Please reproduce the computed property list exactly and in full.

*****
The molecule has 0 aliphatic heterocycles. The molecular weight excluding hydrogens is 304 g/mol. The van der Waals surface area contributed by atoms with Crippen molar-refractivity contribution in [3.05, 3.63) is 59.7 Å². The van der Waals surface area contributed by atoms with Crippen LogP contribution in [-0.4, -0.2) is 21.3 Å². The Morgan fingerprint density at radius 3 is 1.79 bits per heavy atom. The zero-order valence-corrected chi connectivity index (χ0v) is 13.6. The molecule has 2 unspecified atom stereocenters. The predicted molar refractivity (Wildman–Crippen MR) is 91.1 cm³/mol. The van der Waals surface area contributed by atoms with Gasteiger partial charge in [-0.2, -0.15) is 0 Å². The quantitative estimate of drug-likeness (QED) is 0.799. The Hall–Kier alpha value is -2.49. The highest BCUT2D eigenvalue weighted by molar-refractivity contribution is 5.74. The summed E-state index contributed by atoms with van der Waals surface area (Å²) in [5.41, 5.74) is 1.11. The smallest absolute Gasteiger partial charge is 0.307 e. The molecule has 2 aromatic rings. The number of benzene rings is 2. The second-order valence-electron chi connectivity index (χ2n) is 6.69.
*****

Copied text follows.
The molecule has 0 aliphatic heterocycles. The molecular weight excluding hydrogens is 304 g/mol. The van der Waals surface area contributed by atoms with Crippen molar-refractivity contribution in [3.05, 3.63) is 59.7 Å². The van der Waals surface area contributed by atoms with Crippen LogP contribution in [-0.4, -0.2) is 21.3 Å². The Morgan fingerprint density at radius 3 is 1.79 bits per heavy atom. The zero-order valence-corrected chi connectivity index (χ0v) is 13.6. The molecule has 2 unspecified atom stereocenters. The predicted molar refractivity (Wildman–Crippen MR) is 91.1 cm³/mol. The van der Waals surface area contributed by atoms with Gasteiger partial charge in [-0.2, -0.15) is 0 Å². The quantitative estimate of drug-likeness (QED) is 0.799. The Hall–Kier alpha value is -2.49. The highest BCUT2D eigenvalue weighted by molar-refractivity contribution is 5.74. The summed E-state index contributed by atoms with van der Waals surface area (Å²) in [5.41, 5.74) is 1.11. The smallest absolute Gasteiger partial charge is 0.307 e. The molecule has 2 aromatic rings. The number of benzene rings is 2. The second-order valence-electron chi connectivity index (χ2n) is 6.69.